Economy

India opposes permanent tariff cuts at WTO to deal with pandemic

Amiti Sen New Delhi | Updated on May 17, 2020

Crisis shouldn’t be used to gain market access, says New Delhi at General Council meet

India has refused to agree to permanent tariff concessions on health and farm products at the World Trade Organisation as an answer to Covid-19 trade disruptions proposed by some member countries, mostly rich. Further, it has argued that the proposal may be a ploy to gain additional market access.

At a recent meeting of the WTO’s General Council to exchange views on the economic and trade impact of the pandemic, New Delhi argued that developing countries needed to continue protecting their nascent industries. “...the narrative-push by some WTO members to seek permanent tariff liberalisation on a range of products in response to a temporary crisis appears to be a thinly veiled bid to use the crisis as an opportunity to gain market access for their exporters,” said India’s statement at the meeting.

 

Australia, New Zealand, Singapore, Canada, Chile and Brunei had come up with a joint statement a few weeks earlier against the imposition of export controls, or tariff and non-tariff barriers. They also opposed the removing of any existing trade restrictive measures on essential goods, especially medical supplies, amid the battle against Covid-19.

“Developing countries seeking to shore up manufacturing capacity in medical products will require tariff protection for their nascent domestic industry. Further, job losses in many service sectors have to be compensated elsewhere. Therefore, India, like many other developing countries, cannot agree to permanent tariff concessions, and a dilution of the tariff bindings that we have paid for in the Uruguay Round,” said India’s statement.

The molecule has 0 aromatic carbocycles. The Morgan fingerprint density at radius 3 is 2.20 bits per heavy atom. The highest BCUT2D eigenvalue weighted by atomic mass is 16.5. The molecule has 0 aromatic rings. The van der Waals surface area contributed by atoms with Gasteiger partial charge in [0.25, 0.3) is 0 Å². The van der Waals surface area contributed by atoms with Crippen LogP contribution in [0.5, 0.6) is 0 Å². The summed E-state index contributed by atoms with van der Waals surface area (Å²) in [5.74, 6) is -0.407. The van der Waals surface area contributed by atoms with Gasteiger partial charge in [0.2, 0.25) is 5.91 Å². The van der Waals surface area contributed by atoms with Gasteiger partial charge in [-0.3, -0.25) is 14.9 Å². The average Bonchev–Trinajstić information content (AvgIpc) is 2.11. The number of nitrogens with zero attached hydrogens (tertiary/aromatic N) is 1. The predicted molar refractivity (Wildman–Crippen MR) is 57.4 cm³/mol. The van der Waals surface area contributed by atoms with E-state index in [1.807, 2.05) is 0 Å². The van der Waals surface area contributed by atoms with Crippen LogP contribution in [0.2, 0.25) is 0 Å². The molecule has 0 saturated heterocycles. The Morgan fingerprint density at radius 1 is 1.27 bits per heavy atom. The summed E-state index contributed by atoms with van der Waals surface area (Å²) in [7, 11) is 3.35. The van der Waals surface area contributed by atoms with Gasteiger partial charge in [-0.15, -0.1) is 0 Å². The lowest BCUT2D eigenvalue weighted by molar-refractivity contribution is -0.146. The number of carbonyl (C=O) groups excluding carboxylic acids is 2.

Members are free to reduce customs duties on imports of certain medical or agricultural products to zero if it serves their health and food security objectives, but it has to be on a voluntary basis, it added.

Uneven impact

In formulating a response to the Covid-19 disruptions, it is critical to bear in mind that the impact of the pandemic will be felt unevenly, though widely, the statement pointed out. “The strain on economic, food and livelihood security will disproportionately impact developing countries and LDCs (least developed countries) with large populations and limited resources. Therefore, they need special treatment,” India said in the statement.

However, India also acknowledges the importance of coordinating the global response to avoid disruptions in the flow of vital medical supplies, food and other goods and services across borders, and has been playing a proactive role in ensuring the availability of vital drugs such as hydroxychloroquine and paracetamol across the globe, it added.

Published on May 17, 2020

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